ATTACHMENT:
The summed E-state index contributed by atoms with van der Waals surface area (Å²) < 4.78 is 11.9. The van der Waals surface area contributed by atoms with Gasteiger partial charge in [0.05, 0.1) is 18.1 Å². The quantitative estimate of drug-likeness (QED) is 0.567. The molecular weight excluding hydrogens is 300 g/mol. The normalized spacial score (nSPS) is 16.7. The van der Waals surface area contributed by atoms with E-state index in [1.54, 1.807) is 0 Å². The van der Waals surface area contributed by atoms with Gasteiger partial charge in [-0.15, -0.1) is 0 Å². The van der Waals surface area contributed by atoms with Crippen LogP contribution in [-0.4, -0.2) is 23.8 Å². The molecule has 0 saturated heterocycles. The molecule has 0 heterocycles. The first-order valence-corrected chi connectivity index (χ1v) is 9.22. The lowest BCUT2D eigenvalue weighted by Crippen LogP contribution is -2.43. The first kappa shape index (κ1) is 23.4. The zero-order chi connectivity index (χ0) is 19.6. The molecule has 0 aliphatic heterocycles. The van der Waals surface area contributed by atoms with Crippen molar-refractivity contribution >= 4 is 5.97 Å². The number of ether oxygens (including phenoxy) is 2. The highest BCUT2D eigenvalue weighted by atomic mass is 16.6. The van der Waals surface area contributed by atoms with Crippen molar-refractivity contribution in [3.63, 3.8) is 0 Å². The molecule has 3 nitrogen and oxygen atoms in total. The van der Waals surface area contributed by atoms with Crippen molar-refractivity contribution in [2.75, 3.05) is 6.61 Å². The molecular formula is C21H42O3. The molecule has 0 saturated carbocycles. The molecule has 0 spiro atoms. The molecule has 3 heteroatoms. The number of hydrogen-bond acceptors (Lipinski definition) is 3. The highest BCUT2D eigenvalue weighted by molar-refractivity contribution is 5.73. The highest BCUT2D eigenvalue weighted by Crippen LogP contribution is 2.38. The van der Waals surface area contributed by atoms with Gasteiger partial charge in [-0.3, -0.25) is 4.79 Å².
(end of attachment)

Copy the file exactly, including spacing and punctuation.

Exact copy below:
The summed E-state index contributed by atoms with van der Waals surface area (Å²) < 4.78 is 11.9. The van der Waals surface area contributed by atoms with Gasteiger partial charge in [0.05, 0.1) is 18.1 Å². The quantitative estimate of drug-likeness (QED) is 0.567. The molecular weight excluding hydrogens is 300 g/mol. The normalized spacial score (nSPS) is 16.7. The van der Waals surface area contributed by atoms with E-state index in [1.54, 1.807) is 0 Å². The van der Waals surface area contributed by atoms with Gasteiger partial charge in [-0.15, -0.1) is 0 Å². The van der Waals surface area contributed by atoms with Crippen LogP contribution in [-0.4, -0.2) is 23.8 Å². The molecule has 0 saturated heterocycles. The molecule has 0 heterocycles. The first-order valence-corrected chi connectivity index (χ1v) is 9.22. The lowest BCUT2D eigenvalue weighted by Crippen LogP contribution is -2.43. The first kappa shape index (κ1) is 23.4. The zero-order chi connectivity index (χ0) is 19.6. The molecule has 0 aliphatic heterocycles. The van der Waals surface area contributed by atoms with Crippen molar-refractivity contribution >= 4 is 5.97 Å². The number of ether oxygens (including phenoxy) is 2. The highest BCUT2D eigenvalue weighted by atomic mass is 16.6. The van der Waals surface area contributed by atoms with Crippen molar-refractivity contribution in [3.63, 3.8) is 0 Å². The molecule has 3 nitrogen and oxygen atoms in total. The van der Waals surface area contributed by atoms with Crippen molar-refractivity contribution in [2.75, 3.05) is 6.61 Å². The molecular formula is C21H42O3. The molecule has 0 saturated carbocycles. The molecule has 0 spiro atoms. The molecule has 3 heteroatoms. The number of hydrogen-bond acceptors (Lipinski definition) is 3. The highest BCUT2D eigenvalue weighted by molar-refractivity contribution is 5.73. The highest BCUT2D eigenvalue weighted by Crippen LogP contribution is 2.38. The van der Waals surface area contributed by atoms with Gasteiger partial charge in [-0.3, -0.25) is 4.79 Å².